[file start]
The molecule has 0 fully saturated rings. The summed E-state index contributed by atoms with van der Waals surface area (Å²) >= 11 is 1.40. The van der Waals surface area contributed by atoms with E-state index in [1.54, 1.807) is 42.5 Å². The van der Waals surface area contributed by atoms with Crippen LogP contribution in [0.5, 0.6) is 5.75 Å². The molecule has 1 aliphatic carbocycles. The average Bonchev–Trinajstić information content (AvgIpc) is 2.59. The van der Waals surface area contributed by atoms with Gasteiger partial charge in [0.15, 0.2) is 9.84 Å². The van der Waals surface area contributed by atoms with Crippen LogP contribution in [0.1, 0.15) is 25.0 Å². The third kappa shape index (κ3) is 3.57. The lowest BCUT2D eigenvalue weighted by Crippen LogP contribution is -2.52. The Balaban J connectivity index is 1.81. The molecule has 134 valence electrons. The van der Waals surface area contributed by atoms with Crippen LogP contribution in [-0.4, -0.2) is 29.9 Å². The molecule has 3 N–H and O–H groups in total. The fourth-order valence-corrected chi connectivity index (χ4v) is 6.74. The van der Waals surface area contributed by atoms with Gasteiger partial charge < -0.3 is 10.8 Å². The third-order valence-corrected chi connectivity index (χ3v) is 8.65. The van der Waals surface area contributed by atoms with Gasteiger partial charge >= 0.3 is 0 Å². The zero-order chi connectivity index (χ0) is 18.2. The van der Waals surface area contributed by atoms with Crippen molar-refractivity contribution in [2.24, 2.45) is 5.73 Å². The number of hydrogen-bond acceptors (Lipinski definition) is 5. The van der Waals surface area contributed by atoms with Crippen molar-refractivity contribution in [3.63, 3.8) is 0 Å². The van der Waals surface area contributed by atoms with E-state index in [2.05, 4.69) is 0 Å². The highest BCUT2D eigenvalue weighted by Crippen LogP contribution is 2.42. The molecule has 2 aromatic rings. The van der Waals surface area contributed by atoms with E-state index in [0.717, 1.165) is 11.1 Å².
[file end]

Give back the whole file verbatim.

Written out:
The molecule has 0 fully saturated rings. The summed E-state index contributed by atoms with van der Waals surface area (Å²) >= 11 is 1.40. The van der Waals surface area contributed by atoms with E-state index in [1.54, 1.807) is 42.5 Å². The van der Waals surface area contributed by atoms with Crippen LogP contribution in [0.5, 0.6) is 5.75 Å². The molecule has 1 aliphatic carbocycles. The average Bonchev–Trinajstić information content (AvgIpc) is 2.59. The van der Waals surface area contributed by atoms with Gasteiger partial charge in [0.15, 0.2) is 9.84 Å². The van der Waals surface area contributed by atoms with Crippen LogP contribution in [0.1, 0.15) is 25.0 Å². The third kappa shape index (κ3) is 3.57. The lowest BCUT2D eigenvalue weighted by Crippen LogP contribution is -2.52. The Balaban J connectivity index is 1.81. The molecule has 134 valence electrons. The van der Waals surface area contributed by atoms with Crippen LogP contribution in [-0.4, -0.2) is 29.9 Å². The molecule has 3 N–H and O–H groups in total. The fourth-order valence-corrected chi connectivity index (χ4v) is 6.74. The van der Waals surface area contributed by atoms with Gasteiger partial charge < -0.3 is 10.8 Å². The third-order valence-corrected chi connectivity index (χ3v) is 8.65. The van der Waals surface area contributed by atoms with Gasteiger partial charge >= 0.3 is 0 Å². The zero-order chi connectivity index (χ0) is 18.2. The van der Waals surface area contributed by atoms with Crippen molar-refractivity contribution in [2.24, 2.45) is 5.73 Å². The number of hydrogen-bond acceptors (Lipinski definition) is 5. The van der Waals surface area contributed by atoms with Crippen molar-refractivity contribution in [3.63, 3.8) is 0 Å². The van der Waals surface area contributed by atoms with E-state index in [2.05, 4.69) is 0 Å². The highest BCUT2D eigenvalue weighted by Crippen LogP contribution is 2.42. The molecule has 2 aromatic rings. The van der Waals surface area contributed by atoms with E-state index in [0.717, 1.165) is 11.1 Å².